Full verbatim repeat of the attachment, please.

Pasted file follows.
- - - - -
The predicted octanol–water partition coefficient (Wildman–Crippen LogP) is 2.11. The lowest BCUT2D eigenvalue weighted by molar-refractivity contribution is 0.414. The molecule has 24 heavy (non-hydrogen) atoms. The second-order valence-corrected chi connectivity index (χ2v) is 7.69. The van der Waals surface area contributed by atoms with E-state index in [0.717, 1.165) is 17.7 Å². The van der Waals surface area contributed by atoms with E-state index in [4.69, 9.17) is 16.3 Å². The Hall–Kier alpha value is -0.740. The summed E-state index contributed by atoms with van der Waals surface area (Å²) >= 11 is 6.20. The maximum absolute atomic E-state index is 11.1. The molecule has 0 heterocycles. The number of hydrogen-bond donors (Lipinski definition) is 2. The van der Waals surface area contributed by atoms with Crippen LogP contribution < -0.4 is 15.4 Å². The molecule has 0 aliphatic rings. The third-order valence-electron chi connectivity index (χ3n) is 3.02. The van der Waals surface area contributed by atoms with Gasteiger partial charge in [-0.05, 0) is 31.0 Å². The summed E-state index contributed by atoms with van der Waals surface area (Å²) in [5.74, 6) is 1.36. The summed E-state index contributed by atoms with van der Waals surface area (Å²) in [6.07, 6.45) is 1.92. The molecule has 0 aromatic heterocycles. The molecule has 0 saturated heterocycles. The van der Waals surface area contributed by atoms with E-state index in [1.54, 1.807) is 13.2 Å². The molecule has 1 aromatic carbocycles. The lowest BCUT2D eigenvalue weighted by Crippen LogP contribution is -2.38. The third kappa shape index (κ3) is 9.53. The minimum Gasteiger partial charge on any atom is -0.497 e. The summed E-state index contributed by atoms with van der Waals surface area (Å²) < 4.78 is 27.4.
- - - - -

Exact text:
The predicted octanol–water partition coefficient (Wildman–Crippen LogP) is 2.11. The lowest BCUT2D eigenvalue weighted by molar-refractivity contribution is 0.414. The molecule has 24 heavy (non-hydrogen) atoms. The second-order valence-corrected chi connectivity index (χ2v) is 7.69. The van der Waals surface area contributed by atoms with E-state index in [0.717, 1.165) is 17.7 Å². The van der Waals surface area contributed by atoms with E-state index in [4.69, 9.17) is 16.3 Å². The Hall–Kier alpha value is -0.740. The summed E-state index contributed by atoms with van der Waals surface area (Å²) >= 11 is 6.20. The maximum absolute atomic E-state index is 11.1. The molecule has 0 heterocycles. The number of hydrogen-bond donors (Lipinski definition) is 2. The van der Waals surface area contributed by atoms with Crippen LogP contribution < -0.4 is 15.4 Å². The molecule has 0 aliphatic rings. The third-order valence-electron chi connectivity index (χ3n) is 3.02. The van der Waals surface area contributed by atoms with Gasteiger partial charge in [-0.05, 0) is 31.0 Å². The summed E-state index contributed by atoms with van der Waals surface area (Å²) in [5.74, 6) is 1.36. The summed E-state index contributed by atoms with van der Waals surface area (Å²) in [6.07, 6.45) is 1.92. The molecule has 0 aromatic heterocycles. The molecule has 0 saturated heterocycles. The van der Waals surface area contributed by atoms with E-state index in [1.54, 1.807) is 13.2 Å². The molecule has 1 aromatic carbocycles. The lowest BCUT2D eigenvalue weighted by Crippen LogP contribution is -2.38. The third kappa shape index (κ3) is 9.53. The minimum Gasteiger partial charge on any atom is -0.497 e. The summed E-state index contributed by atoms with van der Waals surface area (Å²) < 4.78 is 27.4.